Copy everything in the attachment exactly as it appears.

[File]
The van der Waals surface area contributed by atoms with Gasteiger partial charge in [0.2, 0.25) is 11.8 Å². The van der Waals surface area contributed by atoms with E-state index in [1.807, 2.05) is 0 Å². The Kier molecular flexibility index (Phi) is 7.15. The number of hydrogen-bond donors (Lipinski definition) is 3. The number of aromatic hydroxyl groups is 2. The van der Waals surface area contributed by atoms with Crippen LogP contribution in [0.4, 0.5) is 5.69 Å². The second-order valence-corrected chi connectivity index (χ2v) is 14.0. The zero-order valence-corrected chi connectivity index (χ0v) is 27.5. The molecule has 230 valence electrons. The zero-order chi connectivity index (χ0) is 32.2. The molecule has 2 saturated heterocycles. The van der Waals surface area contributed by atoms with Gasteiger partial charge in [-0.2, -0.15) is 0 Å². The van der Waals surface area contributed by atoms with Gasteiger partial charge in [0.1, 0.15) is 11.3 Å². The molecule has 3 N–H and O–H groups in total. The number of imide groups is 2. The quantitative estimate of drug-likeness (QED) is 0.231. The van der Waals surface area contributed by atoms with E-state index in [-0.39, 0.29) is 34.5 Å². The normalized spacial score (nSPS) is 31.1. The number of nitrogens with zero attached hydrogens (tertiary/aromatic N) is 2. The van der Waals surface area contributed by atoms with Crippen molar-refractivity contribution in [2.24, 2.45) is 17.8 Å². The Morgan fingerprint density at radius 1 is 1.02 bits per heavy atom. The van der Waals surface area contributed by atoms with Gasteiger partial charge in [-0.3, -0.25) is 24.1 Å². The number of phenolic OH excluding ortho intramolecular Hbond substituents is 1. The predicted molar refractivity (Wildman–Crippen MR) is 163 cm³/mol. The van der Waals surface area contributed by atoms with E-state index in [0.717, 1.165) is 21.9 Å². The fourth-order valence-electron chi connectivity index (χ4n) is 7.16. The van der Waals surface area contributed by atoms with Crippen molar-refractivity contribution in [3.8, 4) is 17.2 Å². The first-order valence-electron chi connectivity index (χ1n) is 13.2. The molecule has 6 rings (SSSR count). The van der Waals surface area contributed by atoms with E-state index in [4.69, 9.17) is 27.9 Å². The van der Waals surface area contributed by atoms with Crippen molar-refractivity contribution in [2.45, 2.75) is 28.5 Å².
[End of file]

The van der Waals surface area contributed by atoms with Gasteiger partial charge in [0.2, 0.25) is 11.8 Å². The van der Waals surface area contributed by atoms with E-state index in [1.807, 2.05) is 0 Å². The Kier molecular flexibility index (Phi) is 7.15. The number of hydrogen-bond donors (Lipinski definition) is 3. The number of aromatic hydroxyl groups is 2. The van der Waals surface area contributed by atoms with Crippen LogP contribution in [0.4, 0.5) is 5.69 Å². The second-order valence-corrected chi connectivity index (χ2v) is 14.0. The zero-order valence-corrected chi connectivity index (χ0v) is 27.5. The molecule has 230 valence electrons. The zero-order chi connectivity index (χ0) is 32.2. The molecule has 2 saturated heterocycles. The van der Waals surface area contributed by atoms with Gasteiger partial charge in [-0.2, -0.15) is 0 Å². The van der Waals surface area contributed by atoms with Gasteiger partial charge in [0.1, 0.15) is 11.3 Å². The molecule has 3 N–H and O–H groups in total. The number of imide groups is 2. The quantitative estimate of drug-likeness (QED) is 0.231. The van der Waals surface area contributed by atoms with E-state index in [-0.39, 0.29) is 34.5 Å². The normalized spacial score (nSPS) is 31.1. The number of nitrogens with zero attached hydrogens (tertiary/aromatic N) is 2. The van der Waals surface area contributed by atoms with Crippen molar-refractivity contribution in [2.24, 2.45) is 17.8 Å². The Morgan fingerprint density at radius 1 is 1.02 bits per heavy atom. The van der Waals surface area contributed by atoms with Gasteiger partial charge in [-0.3, -0.25) is 24.1 Å². The number of phenolic OH excluding ortho intramolecular Hbond substituents is 1. The predicted molar refractivity (Wildman–Crippen MR) is 163 cm³/mol. The van der Waals surface area contributed by atoms with E-state index in [0.717, 1.165) is 21.9 Å². The fourth-order valence-electron chi connectivity index (χ4n) is 7.16. The van der Waals surface area contributed by atoms with Crippen molar-refractivity contribution in [3.8, 4) is 17.2 Å². The first-order valence-electron chi connectivity index (χ1n) is 13.2. The molecule has 6 rings (SSSR count). The van der Waals surface area contributed by atoms with E-state index in [4.69, 9.17) is 27.9 Å². The van der Waals surface area contributed by atoms with Crippen molar-refractivity contribution in [2.45, 2.75) is 28.5 Å².